That FEMA operations will have some glitches is reasonable given that the agency’s most obvious functions are highlighted during times of extreme stress.  However, the privatization crowd would gleefully cite individual instances of mis-applied efforts to argue that the totality of the operations are failures.  The most rarefied academic response proposing privatization sounds like this:

“Put simply, if FEMA continues to centrally plan the economies of disaster areas, it is bound to fail. Economists from Adam Smith to Friedrich Hayek to Milton Friedman have stressed the inherent problems in central planning.” [NYT]

Who is  “centrally planning the economies…?”  In fact, the operations of FEMA and the Department of Homeland Security sound remarkably like the prescription from the privateers: “Government disaster response should focus on: restoring law and order and protecting the life and property of citizens; providing emergency services; and quickly restoring infrastructure to open the channels of trade.” [NYT]  Translation – prevent looting and lawlessness, provide emergency public services, and get the infrastructure up and running.  In what fantasy world does FEMA, or any other coordinating  local or state agency, not attempt to do these things?

The greatest disaster would be one in which we fall prey to the siren song of privateers who would protect the carried interest income of the wealthiest among us while advocating that state and local governments attempt to cope with natural and man made disasters on their own.  Worse still would be the effect of allowing price gouging and rampant local inflation perpetrated by the unscrupulous upon the un-protected during emergency situations.

That would be one disaster too many.

* and we haven’t even touched on the probability that given the advance of climate change the weather will be ever more unpredictable and extreme, but that’s a post for another day.

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Compounding A Disaster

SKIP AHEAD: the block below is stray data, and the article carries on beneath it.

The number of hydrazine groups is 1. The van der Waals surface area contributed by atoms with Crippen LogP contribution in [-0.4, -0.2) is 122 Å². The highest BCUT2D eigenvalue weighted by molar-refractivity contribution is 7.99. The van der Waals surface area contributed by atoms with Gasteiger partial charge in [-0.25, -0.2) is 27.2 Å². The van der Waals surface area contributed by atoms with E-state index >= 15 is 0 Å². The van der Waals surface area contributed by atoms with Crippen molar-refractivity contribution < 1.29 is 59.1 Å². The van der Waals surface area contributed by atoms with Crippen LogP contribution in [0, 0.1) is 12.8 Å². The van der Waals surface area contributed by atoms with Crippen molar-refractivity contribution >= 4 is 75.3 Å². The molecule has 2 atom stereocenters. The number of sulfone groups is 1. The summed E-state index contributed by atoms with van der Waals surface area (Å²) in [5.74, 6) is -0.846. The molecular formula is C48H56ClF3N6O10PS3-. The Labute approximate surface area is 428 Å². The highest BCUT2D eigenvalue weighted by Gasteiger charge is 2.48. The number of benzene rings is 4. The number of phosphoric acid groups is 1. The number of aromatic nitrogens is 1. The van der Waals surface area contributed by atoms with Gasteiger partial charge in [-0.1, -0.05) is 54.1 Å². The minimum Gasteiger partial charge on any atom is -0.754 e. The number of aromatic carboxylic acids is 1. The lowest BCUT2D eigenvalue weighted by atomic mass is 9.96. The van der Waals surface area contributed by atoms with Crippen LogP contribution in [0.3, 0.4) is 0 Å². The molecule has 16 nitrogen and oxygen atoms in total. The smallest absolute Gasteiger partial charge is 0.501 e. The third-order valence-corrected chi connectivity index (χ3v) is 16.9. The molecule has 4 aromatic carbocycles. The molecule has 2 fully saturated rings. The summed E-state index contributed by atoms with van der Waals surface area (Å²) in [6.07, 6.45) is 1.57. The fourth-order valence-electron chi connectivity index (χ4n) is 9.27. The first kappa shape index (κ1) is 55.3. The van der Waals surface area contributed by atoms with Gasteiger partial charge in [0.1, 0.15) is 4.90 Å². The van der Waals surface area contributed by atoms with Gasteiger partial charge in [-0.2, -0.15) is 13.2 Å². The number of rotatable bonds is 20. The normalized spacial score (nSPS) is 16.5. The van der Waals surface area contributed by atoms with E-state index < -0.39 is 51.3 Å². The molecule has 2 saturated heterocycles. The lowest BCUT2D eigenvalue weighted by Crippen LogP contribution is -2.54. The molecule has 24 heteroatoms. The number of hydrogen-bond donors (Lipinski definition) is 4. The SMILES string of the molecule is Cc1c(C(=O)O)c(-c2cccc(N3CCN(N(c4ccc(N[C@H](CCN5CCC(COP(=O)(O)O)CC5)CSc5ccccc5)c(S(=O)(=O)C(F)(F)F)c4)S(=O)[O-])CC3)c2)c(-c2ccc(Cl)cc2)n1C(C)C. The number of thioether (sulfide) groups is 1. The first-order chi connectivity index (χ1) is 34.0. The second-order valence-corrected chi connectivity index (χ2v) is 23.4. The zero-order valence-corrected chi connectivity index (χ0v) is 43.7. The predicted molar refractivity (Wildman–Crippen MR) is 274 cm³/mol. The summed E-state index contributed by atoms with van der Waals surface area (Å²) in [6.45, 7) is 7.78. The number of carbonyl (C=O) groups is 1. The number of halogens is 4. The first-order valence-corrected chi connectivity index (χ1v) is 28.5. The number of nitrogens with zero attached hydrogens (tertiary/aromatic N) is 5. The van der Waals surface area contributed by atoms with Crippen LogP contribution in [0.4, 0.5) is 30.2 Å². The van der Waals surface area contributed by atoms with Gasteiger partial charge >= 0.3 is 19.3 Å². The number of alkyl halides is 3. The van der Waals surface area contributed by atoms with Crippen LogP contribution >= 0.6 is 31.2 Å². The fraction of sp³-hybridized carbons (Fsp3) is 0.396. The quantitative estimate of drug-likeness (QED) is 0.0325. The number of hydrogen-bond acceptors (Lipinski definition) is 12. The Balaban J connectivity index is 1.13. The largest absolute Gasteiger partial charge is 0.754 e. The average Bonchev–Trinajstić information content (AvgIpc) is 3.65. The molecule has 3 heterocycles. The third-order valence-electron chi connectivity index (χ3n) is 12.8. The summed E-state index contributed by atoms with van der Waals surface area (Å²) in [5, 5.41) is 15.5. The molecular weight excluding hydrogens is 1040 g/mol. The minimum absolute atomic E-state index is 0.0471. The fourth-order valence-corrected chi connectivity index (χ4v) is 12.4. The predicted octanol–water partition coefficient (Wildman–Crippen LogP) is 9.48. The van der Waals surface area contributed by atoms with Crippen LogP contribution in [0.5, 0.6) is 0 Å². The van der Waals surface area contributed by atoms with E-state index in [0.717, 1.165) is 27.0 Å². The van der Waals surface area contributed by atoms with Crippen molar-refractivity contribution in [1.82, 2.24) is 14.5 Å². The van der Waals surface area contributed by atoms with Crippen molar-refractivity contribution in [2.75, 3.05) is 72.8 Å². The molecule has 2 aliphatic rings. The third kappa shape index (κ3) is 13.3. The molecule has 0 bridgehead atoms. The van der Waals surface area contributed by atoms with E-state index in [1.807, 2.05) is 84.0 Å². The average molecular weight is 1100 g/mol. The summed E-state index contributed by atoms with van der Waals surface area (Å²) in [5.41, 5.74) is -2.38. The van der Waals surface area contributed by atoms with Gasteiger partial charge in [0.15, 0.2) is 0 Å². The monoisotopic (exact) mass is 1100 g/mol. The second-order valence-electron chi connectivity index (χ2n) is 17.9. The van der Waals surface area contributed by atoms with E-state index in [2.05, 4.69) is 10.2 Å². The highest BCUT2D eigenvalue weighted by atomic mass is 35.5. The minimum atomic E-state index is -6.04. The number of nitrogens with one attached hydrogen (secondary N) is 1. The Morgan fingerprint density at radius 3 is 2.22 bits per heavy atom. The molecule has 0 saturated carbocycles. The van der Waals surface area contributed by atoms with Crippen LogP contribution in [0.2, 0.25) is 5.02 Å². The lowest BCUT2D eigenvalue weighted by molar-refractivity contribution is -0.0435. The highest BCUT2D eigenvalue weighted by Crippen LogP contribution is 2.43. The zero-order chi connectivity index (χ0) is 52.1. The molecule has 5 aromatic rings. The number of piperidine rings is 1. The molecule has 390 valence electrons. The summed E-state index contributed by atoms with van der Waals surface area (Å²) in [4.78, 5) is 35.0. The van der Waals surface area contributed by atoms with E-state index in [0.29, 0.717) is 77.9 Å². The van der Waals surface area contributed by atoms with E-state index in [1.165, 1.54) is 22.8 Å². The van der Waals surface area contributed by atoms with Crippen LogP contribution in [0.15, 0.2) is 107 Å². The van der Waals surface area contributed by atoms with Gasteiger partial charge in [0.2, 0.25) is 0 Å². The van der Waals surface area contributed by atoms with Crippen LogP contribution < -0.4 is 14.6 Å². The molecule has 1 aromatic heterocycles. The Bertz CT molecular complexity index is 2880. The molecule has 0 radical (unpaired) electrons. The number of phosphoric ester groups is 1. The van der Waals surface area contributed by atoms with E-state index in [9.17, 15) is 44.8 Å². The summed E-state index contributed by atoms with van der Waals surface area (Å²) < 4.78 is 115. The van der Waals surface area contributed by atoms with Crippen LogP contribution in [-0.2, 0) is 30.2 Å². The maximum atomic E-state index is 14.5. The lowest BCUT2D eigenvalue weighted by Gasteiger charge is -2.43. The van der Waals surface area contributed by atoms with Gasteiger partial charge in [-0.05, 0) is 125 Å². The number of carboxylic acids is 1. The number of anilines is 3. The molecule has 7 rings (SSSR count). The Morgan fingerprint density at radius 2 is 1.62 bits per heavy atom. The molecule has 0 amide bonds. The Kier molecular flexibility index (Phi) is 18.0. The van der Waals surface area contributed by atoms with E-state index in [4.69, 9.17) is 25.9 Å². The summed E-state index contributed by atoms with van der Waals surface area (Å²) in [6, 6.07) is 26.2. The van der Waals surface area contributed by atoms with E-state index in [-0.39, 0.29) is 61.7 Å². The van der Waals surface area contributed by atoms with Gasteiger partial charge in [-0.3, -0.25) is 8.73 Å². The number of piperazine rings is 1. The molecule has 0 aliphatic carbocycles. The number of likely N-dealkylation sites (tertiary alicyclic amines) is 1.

There’s a place for ideology in the spectrum of political thought.  However, it’s NOT in the midst of a disaster zone.   There are people in Middlesex County, NJ who will be waiting for electricity until next Monday; friends called about an hour ago — they are OK, and counting themselves lucky the storm damage didn’t take out more than just the railings on their deck.  There are people around this part of the country who are looking at the brown and blackened remains of range fires which consumed more than a half million acres in the region in August.  We’ve something in common.  Disaster management is not best organized on the local level.   Nothing so well wipes out mythology than wind, water, and fire.

# Myth Number One:  Local government is best able to manage disasters. Wrong.  (1) Local disaster relief assets, including local government operations like the sheriff’s department, police officers, and fire departments are staffed and equipped to handle local emergencies.  A fire such as the Holloway blaze which consumed some 461,000 acres, including vast  acreage  in Humboldt County, Nevada was completely beyond the capacity of local volunteer fire departments to manage.  Nor should we imagine that the law enforcement and public safety officials in Middlesex County, New Jersey are able to cope with all the needs in their country associated with coping with the damage from Hurricane Sandy.

It should also be noted that local disaster management can only be accomplished IF the assets aren’t themselves subject to the disaster.  It doesn’t take too long a junket down memory lane to recall the situations in which the local police and fire departments found themselves during Hurricane Katrina and the related flooding.

On the best days, local disaster management and assets are part of the total response, but the idea that a local sheriff’s department or local firefighting department could “manage” all the communication, logistic, and personnel  involved in a major catastrophe is pure fantasy.  What would we think of a local Emergency Management division telling FEMA officials where to pre-position equipment and supplies?  Surely the decisions are made with local input, but having New Jersey, Connecticut, New York, Pennsylvania, Delaware, Virginia, North Carolina, and Rhode Island all “determining” the positioning of assets and supplies is asking for chaos and not coordination in advance of Sandy’s landfall.